Indiana's First Church of Cannabis' three-year legal battle to win a religious exemption to use marijuana as a holy sacrament was snuffed out on Friday when Marion County Superior Court Judge Sheryl Lynch dismissed the case, arguing it would make life difficult for law enforcement.
Officers ill-equipped to determine the sincerity of an individual's religious beliefs would have a lot of trouble balancing law and order and charting a religious exemption that could easily be abused.
"The undisputed evidence demonstrates that permitting a religious exemption to laws that prohibit the use and possession of marijuana would hinder drug enforcement efforts statewide and negatively impact public health and safety," wrote Lynch in her opinion.
"It would be impossible to combat illicit drug use and trade in a piecemeal fashion that allowed for a religious exception that would become ripe for abuse," she explained. "Failure to regulate all marijuana in Indiana would leave a gaping hole in our state's drug prohibitions. There is just no way to tailor these laws more narrowly without undermining the entire enforcement scheme."
The First Church of Cannabis, led by Bill Levin, gained national attention in 2015 when it was officially recognized as a religious sect.
It argued that the "government cannot determine what religious beliefs are to be protected."
"Whether one agrees with the beliefs of the church is irrelevant. The church is a religious organization engaged in exercise of religion," the church noted.
Lynch argued that the First Church of Cannabis did not say who would supply the marijuana, how it would be consumed, where it would be stored and how it would be secured, the Indy Star noted.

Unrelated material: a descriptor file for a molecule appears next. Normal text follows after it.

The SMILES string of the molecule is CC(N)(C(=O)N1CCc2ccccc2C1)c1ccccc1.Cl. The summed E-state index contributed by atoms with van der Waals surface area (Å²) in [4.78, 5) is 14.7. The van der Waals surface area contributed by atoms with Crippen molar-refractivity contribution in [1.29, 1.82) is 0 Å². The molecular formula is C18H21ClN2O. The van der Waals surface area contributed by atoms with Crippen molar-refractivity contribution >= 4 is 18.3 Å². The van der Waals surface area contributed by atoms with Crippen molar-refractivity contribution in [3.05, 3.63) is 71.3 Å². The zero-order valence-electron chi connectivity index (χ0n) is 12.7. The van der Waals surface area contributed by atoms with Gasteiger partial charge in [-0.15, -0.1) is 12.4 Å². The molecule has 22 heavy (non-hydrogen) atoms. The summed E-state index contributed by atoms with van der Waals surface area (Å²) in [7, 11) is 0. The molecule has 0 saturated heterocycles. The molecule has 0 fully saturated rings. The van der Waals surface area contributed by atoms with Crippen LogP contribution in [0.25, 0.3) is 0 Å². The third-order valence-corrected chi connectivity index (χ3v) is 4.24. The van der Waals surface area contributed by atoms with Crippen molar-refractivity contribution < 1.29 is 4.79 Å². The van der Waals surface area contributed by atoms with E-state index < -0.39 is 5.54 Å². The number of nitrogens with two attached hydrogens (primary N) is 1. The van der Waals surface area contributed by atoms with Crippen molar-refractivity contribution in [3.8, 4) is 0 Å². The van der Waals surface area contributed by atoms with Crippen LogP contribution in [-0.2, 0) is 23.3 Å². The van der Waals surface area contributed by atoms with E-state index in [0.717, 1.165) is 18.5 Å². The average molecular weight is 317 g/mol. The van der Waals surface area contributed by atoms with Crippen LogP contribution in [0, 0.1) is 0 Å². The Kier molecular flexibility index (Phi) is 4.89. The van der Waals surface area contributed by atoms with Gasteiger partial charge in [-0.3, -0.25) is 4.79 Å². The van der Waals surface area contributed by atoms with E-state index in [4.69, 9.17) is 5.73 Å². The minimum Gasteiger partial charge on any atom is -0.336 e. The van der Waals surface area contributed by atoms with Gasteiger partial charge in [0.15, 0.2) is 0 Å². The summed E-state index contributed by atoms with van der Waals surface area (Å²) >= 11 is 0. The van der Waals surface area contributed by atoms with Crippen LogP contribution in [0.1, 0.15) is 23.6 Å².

"Or even," she explained, "where the dividing line between 'sacramental' and recreational use might lie (if one exists)."
Indiana Attorney General Curtis Hill said in a press release cited by the Indy Star that Lynch made the right call and said the church is "a pro-marijuana political crusade that turned into a legal stunt."
"I appreciate the court's fidelity to both the law and to common sense," Hill said. "Indiana's laws against the possession, sale and use of marijuana protect the health, safety and well-being of Hoosiers statewide. When the state has justifiable and compelling interests at stake, no one can evade the law simply by describing their illegal conduct as an exercise of religious faith."
In 2015, Levin said his decision to start the church was a direct response to Indiana's Religious Freedom Restoration Act, signed into law by then Gov. Mike Pence. The church was approved as a religious corporation with the stated intent "to start a church based on love and understanding with compassion for all."
The church had plans to grow hemp but would not buy or sell the narcotic plant.
"If someone is smoking in our church, God bless them," Levin told The Washington Post. "This is a church to show a proper way of life, a loving way to live life. We are called 'cannataerians.'"
Marijuana, including hash and hash oil, is listed as a Schedule I drug in Indiana and using or possessing it can result in a misdemeanor and six months in jail.